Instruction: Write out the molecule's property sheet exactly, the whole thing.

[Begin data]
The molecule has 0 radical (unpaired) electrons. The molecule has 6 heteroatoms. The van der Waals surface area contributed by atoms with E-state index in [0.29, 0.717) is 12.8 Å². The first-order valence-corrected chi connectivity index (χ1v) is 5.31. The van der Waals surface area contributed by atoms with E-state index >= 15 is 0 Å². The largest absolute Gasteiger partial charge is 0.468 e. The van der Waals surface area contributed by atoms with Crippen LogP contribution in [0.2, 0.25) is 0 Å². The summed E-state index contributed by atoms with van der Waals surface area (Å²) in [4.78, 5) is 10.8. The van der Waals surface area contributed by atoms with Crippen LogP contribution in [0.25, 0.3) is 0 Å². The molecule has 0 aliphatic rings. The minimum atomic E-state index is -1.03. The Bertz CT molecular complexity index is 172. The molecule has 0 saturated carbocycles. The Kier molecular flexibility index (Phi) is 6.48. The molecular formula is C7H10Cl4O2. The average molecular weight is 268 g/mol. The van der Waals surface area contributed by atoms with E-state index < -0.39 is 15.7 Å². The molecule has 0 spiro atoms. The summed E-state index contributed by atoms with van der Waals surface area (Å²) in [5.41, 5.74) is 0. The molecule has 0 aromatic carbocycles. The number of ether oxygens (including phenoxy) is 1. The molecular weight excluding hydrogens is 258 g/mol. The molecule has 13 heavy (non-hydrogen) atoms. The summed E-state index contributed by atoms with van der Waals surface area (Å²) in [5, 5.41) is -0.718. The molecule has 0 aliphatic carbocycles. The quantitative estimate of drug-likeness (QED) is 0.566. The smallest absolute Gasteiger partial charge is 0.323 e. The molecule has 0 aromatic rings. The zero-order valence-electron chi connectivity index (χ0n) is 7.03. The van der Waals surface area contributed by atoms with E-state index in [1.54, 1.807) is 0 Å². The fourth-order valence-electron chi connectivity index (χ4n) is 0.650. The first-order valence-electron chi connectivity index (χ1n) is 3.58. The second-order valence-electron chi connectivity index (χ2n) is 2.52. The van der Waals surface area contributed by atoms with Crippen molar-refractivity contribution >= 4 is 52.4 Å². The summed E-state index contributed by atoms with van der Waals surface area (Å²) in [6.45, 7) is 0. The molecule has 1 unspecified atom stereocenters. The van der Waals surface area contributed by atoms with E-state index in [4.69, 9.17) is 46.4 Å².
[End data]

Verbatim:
The molecule has 0 radical (unpaired) electrons. The molecule has 6 heteroatoms. The van der Waals surface area contributed by atoms with E-state index in [0.29, 0.717) is 12.8 Å². The first-order valence-corrected chi connectivity index (χ1v) is 5.31. The van der Waals surface area contributed by atoms with E-state index >= 15 is 0 Å². The largest absolute Gasteiger partial charge is 0.468 e. The van der Waals surface area contributed by atoms with Crippen LogP contribution in [0.2, 0.25) is 0 Å². The summed E-state index contributed by atoms with van der Waals surface area (Å²) in [4.78, 5) is 10.8. The van der Waals surface area contributed by atoms with Crippen LogP contribution in [0.25, 0.3) is 0 Å². The molecule has 0 aliphatic rings. The minimum atomic E-state index is -1.03. The Bertz CT molecular complexity index is 172. The molecule has 0 saturated carbocycles. The Kier molecular flexibility index (Phi) is 6.48. The molecular formula is C7H10Cl4O2. The average molecular weight is 268 g/mol. The van der Waals surface area contributed by atoms with E-state index < -0.39 is 15.7 Å². The molecule has 0 spiro atoms. The summed E-state index contributed by atoms with van der Waals surface area (Å²) in [5.41, 5.74) is 0. The molecule has 0 aromatic carbocycles. The number of ether oxygens (including phenoxy) is 1. The molecular weight excluding hydrogens is 258 g/mol. The molecule has 13 heavy (non-hydrogen) atoms. The summed E-state index contributed by atoms with van der Waals surface area (Å²) in [5, 5.41) is -0.718. The molecule has 0 aliphatic carbocycles. The quantitative estimate of drug-likeness (QED) is 0.566. The smallest absolute Gasteiger partial charge is 0.323 e. The molecule has 0 aromatic rings. The zero-order valence-electron chi connectivity index (χ0n) is 7.03. The van der Waals surface area contributed by atoms with E-state index in [1.54, 1.807) is 0 Å². The fourth-order valence-electron chi connectivity index (χ4n) is 0.650. The first-order valence-electron chi connectivity index (χ1n) is 3.58. The second-order valence-electron chi connectivity index (χ2n) is 2.52. The van der Waals surface area contributed by atoms with Crippen molar-refractivity contribution >= 4 is 52.4 Å². The summed E-state index contributed by atoms with van der Waals surface area (Å²) in [6.45, 7) is 0. The molecule has 1 unspecified atom stereocenters. The van der Waals surface area contributed by atoms with E-state index in [4.69, 9.17) is 46.4 Å².